February is Low Vision Awareness Month
Approximately 13,000 Vermonters are living with low vision – a term used to describe an individual’s sight that cannot be fully corrected even with glasses, medication, or surgery. The most common causes of low vision are age-related macular degeneration (AMD), glaucoma, cataracts, and diabetic retinopathy. People can also be born with conditions or experience injuries that cause low vision.
People with low vision have difficulty with everyday tasks like reading the mail and newspaper, shopping, cooking, seeing the TV, and writing. For many it’s also difficult to distinguish faces and read street and store signs in the community. This loss of functional vision can be difficult and many people experience emotionally challenging stages of adjustment.
It is very important to know that it is possible to continue to do most of the activities a person has always enjoyed and wants to keep doing. There are specialized professionals and technologies that make this possible. For example, if they love to read, there are many resources to assist; some people can use specialized optical magnification and others prefer electronic magnification or screen enlargement software for the computer. Many people also enjoy listening to recordings of the most popular books for free through the Vermont Special Services Library. Vermont also has a service called NFB-Newsline that allows Vermonters who have print related disabilities to dial a phone number and listen to local and national newspapers using a regular telephone or app on a smart phone.
There are professionals in Vermont who can help to maximize the use of the individual’s remaining vision. This begins with a visit to a low vision ophthalmologist or optometrist. These specially trained eye doctors will explore special magnification devices that will help accomplish the types of tasks the person is trying to achieve at home, in the community, or at work. There are also specially trained Vision Rehabilitation Specialists who can provide instruction about how to use magnification, lighting, and other adaptive devices to accomplish daily tasks.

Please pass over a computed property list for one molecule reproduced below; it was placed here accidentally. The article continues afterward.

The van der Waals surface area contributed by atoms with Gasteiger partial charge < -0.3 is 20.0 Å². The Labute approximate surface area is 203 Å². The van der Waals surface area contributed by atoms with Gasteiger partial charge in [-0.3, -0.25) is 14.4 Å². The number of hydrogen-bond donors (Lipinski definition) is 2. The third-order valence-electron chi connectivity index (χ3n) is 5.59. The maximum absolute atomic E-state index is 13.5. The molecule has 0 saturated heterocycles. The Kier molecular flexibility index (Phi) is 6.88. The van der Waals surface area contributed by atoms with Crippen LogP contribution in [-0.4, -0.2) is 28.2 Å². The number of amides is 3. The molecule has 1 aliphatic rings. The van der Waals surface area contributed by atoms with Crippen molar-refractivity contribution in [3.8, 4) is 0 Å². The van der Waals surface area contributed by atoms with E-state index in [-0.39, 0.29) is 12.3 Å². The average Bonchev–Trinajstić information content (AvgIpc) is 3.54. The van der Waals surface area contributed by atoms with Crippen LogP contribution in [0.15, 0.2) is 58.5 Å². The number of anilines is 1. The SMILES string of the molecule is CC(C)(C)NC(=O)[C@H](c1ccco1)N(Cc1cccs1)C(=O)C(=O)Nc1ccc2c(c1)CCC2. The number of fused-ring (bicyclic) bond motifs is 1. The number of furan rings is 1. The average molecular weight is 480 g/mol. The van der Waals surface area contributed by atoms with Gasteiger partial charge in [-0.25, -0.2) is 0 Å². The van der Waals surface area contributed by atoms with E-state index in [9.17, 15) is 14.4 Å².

The Division for the Blind and Visually Impaired (DBVI) at the State of Vermont Department of Disabilities, Aging and Independent Living (DAIL) has staff with specialized knowledge about the needs of people with low vision. They can help to access the resources in our state for low vision and provide guidance for determining appropriate services.
DBVI staff are very proud of the many individuals who have accomplished their employment and independent living goals while working with us. There is a special section on our website www.dbvi.vermont.gov/success-stories, which highlights some of their success stories. One recent inspirational addition is the journey of Neil Taylor from Brattleboro. As a young teacher and athlete, he lost all his sight and became totally blind due to a brain tumor. In his recent memoir, The Life We Got: Losing Sight and Gaining Vision, he describes rebuilding his life worth living and worth celebrating. In this remarkable book, you learn about the perspectives from Neil and his mother, Alison, as he works hard to accomplish his goals. Congratulations to Neil on his success!
It is easy to access low vision resources. DBVI can be reached at 888-405-5005, and a complete list of regional offices is on our website at www.dbvi.vermont.gov
Fred Jones, Worcester, VT
Fred Jones is the Director of the Division for the Blind and Visually Impaired at the State of Vermont Department of Disabilities, Aging and Independent Living, supporting a mission to make Vermont the best state in which to grow old or live with a disability – with dignity, respect and independence.